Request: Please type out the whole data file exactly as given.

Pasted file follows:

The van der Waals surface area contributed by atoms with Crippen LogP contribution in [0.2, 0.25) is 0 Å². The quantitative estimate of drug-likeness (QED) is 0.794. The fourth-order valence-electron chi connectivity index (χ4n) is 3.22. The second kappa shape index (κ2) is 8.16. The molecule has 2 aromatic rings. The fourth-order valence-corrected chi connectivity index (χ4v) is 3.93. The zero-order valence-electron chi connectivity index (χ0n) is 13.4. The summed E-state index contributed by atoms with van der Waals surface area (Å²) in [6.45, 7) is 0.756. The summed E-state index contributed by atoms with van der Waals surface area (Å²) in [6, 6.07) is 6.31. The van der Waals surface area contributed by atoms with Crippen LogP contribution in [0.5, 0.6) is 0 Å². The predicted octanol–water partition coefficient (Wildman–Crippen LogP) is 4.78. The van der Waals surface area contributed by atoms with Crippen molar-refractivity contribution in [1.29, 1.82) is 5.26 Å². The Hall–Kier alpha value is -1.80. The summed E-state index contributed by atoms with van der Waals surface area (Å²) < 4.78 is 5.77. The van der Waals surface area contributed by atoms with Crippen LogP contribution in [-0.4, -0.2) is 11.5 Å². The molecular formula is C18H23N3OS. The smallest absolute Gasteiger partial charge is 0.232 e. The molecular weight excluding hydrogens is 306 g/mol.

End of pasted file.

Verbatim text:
The van der Waals surface area contributed by atoms with Crippen LogP contribution in [0.2, 0.25) is 0 Å². The quantitative estimate of drug-likeness (QED) is 0.794. The fourth-order valence-electron chi connectivity index (χ4n) is 3.22. The second kappa shape index (κ2) is 8.16. The molecule has 2 aromatic rings. The fourth-order valence-corrected chi connectivity index (χ4v) is 3.93. The zero-order valence-electron chi connectivity index (χ0n) is 13.4. The summed E-state index contributed by atoms with van der Waals surface area (Å²) in [6.45, 7) is 0.756. The summed E-state index contributed by atoms with van der Waals surface area (Å²) in [6, 6.07) is 6.31. The van der Waals surface area contributed by atoms with Crippen LogP contribution in [0.5, 0.6) is 0 Å². The predicted octanol–water partition coefficient (Wildman–Crippen LogP) is 4.78. The van der Waals surface area contributed by atoms with Crippen molar-refractivity contribution in [1.29, 1.82) is 5.26 Å². The Hall–Kier alpha value is -1.80. The summed E-state index contributed by atoms with van der Waals surface area (Å²) < 4.78 is 5.77. The van der Waals surface area contributed by atoms with Crippen LogP contribution in [-0.4, -0.2) is 11.5 Å². The molecular formula is C18H23N3OS. The smallest absolute Gasteiger partial charge is 0.232 e. The molecular weight excluding hydrogens is 306 g/mol.